It IS sad… and she’s right that she doesn’t trust people. But aside from that, in order to have good friends, you have to BE a good friend.

To be a good friend, you have to have good intentions. You can’t look at people and determine their worth only in terms of what they can do for you, or how they might influence other people. A quality friendship is based on mutual respect and admiration, honesty, and genuine regard and concern. There must be give and take, fairness, and consideration for the other person. I know for a fact, Ex isn’t a good friend. She doesn’t have consideration for other people. She is good enough at FAKING concern, but only toward people who don’t know her. Those who do get into her “inner circle” are eventually abused. And when they’ve had enough abuse and try to back away from the relationship, she accuses THEM of being abusive.

Unfortunately, if a person has been trapped in an abusive system like that long enough, their thinking can get distorted and they can experience “trauma bonding”. That is, the victim can attach to their abuser, not because the abuser is good to them, but because they are chasing the “high” of the good times, and they think they either “deserve” the abuse, or they can’t live without the abuser. Narcissistic abusers can be very charismatic and charming, and they can be convincing as they make the case that they’re victims. They are also very good at being threatening and foreboding. A narcissist won’t hesitate to tell a victim that if they leave the relationship, they’ll be left with nothing.

When I first met Bill, he made many alarming statements about his relationship with Ex. She had him believing that he was dangerous, and that he’d profoundly harmed her. He believed that the divorce was his fault, and he was sure that I would see the situation in the same way Ex presented it. But the more I got to know him, the more I realized that he is not an abuser at all. He’s an empath, and a very good friend to those who will allow him to be a friend. Although we do have occasional spats, they’re usually caused because he doesn’t want to be assertive and explicitly define his needs, not because he’s a mean, abusive person. And now that Bill talks to his daughter, we can see that he never was the whole problem. Ex treats her children– who are in her inner circle, at least for a time– just as badly as she treats her husbands. And I’m sure that if she ever has had a friend who got close, that friend was treated similarly badly. Ex keeps her relationships superficial for good reason. Because beneath the surface, it’s really ugly.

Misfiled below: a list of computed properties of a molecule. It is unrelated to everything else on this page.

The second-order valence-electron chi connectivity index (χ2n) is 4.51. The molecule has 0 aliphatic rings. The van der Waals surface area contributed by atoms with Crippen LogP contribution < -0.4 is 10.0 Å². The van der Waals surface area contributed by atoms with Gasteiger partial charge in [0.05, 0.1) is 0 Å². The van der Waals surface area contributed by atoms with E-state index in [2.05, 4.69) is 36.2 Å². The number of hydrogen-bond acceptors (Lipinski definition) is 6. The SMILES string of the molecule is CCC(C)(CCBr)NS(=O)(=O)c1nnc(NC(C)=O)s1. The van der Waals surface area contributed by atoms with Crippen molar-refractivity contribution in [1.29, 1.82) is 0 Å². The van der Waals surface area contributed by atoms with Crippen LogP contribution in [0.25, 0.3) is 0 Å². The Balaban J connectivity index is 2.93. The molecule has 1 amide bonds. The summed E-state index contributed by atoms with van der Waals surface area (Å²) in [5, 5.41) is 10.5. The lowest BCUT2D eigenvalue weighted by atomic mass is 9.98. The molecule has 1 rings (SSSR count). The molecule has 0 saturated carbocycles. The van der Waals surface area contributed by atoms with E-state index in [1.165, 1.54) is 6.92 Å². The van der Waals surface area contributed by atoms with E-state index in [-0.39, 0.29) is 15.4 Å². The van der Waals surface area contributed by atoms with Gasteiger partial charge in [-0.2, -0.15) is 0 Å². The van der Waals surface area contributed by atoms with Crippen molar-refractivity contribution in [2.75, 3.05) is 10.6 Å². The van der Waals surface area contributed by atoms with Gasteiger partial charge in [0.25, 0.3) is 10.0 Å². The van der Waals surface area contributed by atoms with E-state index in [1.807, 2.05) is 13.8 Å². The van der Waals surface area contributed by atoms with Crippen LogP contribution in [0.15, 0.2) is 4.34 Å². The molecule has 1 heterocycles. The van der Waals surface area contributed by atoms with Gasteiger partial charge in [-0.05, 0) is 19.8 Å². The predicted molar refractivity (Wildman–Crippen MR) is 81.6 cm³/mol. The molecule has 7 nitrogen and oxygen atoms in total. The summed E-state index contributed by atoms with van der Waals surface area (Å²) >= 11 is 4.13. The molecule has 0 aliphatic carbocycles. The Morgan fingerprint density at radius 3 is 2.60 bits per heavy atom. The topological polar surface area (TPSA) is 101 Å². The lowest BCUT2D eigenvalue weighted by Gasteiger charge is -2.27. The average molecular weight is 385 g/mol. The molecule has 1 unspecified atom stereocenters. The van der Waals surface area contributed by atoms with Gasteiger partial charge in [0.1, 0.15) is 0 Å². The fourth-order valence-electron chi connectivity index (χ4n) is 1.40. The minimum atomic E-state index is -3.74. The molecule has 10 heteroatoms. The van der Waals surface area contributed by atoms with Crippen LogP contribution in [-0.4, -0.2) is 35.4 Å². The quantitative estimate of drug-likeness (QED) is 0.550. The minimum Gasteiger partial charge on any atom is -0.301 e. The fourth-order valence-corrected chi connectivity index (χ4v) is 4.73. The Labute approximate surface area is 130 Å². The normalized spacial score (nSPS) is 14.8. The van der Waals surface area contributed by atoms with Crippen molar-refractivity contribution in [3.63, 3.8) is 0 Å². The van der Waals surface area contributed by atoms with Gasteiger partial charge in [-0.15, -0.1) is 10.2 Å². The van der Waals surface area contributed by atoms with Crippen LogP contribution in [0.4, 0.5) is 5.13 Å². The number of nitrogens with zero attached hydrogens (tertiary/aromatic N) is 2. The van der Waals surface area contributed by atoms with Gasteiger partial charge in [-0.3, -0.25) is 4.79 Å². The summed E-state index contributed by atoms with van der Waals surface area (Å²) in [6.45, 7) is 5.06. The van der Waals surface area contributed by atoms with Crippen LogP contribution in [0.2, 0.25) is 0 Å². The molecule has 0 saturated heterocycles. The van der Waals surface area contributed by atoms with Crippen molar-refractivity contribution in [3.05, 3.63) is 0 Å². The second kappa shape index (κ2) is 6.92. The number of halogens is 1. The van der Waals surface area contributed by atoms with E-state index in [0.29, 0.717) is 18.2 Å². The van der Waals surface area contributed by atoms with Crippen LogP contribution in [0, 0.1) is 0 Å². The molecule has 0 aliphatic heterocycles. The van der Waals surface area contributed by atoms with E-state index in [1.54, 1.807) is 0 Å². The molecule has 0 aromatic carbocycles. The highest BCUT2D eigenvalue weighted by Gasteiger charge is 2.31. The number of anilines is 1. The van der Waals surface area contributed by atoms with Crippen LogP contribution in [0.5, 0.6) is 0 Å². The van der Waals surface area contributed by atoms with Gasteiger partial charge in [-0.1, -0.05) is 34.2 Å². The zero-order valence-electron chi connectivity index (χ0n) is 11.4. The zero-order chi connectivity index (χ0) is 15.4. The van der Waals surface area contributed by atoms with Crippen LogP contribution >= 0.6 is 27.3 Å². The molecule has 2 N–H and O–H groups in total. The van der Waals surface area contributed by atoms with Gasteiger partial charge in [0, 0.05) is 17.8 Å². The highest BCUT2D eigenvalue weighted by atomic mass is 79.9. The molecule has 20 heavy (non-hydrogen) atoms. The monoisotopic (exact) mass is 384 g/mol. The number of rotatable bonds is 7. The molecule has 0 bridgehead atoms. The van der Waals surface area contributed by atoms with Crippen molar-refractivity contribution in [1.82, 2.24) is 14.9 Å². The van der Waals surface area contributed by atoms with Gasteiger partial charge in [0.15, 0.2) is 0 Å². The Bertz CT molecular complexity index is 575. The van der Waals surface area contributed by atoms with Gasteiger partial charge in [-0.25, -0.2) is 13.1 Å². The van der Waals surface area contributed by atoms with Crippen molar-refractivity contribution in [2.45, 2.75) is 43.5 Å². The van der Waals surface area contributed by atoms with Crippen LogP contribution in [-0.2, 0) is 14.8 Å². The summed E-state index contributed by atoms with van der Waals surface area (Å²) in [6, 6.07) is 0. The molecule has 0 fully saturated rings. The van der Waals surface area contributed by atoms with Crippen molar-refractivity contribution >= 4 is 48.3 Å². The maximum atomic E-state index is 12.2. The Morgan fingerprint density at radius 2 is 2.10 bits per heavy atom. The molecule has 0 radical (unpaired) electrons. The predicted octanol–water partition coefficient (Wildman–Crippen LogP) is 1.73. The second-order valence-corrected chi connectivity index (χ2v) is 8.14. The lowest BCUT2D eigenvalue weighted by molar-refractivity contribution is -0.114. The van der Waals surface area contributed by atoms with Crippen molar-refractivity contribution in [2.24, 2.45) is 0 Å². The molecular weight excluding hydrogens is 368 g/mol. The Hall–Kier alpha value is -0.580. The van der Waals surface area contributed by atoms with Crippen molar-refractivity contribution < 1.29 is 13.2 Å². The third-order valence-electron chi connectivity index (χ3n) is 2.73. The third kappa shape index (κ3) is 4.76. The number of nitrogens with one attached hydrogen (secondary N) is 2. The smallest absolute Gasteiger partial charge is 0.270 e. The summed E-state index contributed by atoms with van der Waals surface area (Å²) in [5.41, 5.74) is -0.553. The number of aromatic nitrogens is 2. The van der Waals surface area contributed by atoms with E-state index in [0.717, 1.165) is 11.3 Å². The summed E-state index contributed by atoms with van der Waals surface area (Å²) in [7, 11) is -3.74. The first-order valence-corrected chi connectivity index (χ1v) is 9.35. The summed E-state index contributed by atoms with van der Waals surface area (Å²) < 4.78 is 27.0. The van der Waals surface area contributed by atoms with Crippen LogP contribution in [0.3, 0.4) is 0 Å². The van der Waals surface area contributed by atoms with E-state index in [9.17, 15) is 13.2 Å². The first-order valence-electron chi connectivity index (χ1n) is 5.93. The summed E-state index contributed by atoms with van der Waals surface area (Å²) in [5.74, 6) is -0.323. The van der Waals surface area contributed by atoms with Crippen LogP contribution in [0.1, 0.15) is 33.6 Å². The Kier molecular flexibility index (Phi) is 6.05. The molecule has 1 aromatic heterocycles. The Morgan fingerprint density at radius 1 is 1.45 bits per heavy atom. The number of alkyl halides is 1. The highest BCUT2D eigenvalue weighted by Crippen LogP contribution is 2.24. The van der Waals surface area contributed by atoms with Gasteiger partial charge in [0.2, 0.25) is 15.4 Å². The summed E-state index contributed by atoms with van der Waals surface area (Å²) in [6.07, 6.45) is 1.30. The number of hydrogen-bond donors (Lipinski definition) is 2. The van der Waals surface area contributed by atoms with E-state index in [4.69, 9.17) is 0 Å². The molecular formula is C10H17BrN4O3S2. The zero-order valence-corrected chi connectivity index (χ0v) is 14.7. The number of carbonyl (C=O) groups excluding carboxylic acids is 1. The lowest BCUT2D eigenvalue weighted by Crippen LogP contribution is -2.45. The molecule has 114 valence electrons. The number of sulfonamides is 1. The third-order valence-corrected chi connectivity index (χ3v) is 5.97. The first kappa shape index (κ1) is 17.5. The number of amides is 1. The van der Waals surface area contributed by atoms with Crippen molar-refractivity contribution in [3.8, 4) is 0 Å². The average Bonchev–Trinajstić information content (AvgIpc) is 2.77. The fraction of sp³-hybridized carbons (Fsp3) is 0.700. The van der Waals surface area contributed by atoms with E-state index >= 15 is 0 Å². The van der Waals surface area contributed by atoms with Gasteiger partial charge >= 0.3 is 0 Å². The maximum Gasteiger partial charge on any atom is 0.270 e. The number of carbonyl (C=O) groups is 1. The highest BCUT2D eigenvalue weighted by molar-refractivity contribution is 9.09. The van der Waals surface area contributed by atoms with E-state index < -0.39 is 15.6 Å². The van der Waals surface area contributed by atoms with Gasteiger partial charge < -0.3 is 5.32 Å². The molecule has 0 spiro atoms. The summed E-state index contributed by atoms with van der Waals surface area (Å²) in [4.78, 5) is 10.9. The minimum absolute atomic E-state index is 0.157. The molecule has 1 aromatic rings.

Hell, I have even experienced trauma bonding myself. A few years ago, I actually was against moving out of the house we rented from a very high-conflict landlady, because I worried that the next landlord could be even worse than she was. At least I knew what to expect from her, right? Of course, now I know that my thinking was skewed by four years of psychofuckery, and dealing with this very intrusive, manipulative, and controlling person whose dealings with us were dishonest and exploitative. Our current landlord is nowhere near as disrespectful and unfair as she was. Yes, we pay much more rent, but it’s totally worth it, because it’s a much nicer house, and we get to maintain our dignity and privacy. But I still marvel at how I had initially balked at moving because I was scared. That’s a form of trauma bonding.

The same “trauma bonding” dynamic happens in abusive friendships, marriages, employment, and romantic relationships. Narcissistic abusers can’t risk letting anyone get close, because then they will see the mess that lurks under the facade. It would be one thing if Ex was open to allowing someone to help her clean up the mess, but she can’t do that. She doesn’t trust anyone, and is fixated on a false reality that she’s created, because reality, to her, is simply too painful to acknowledge.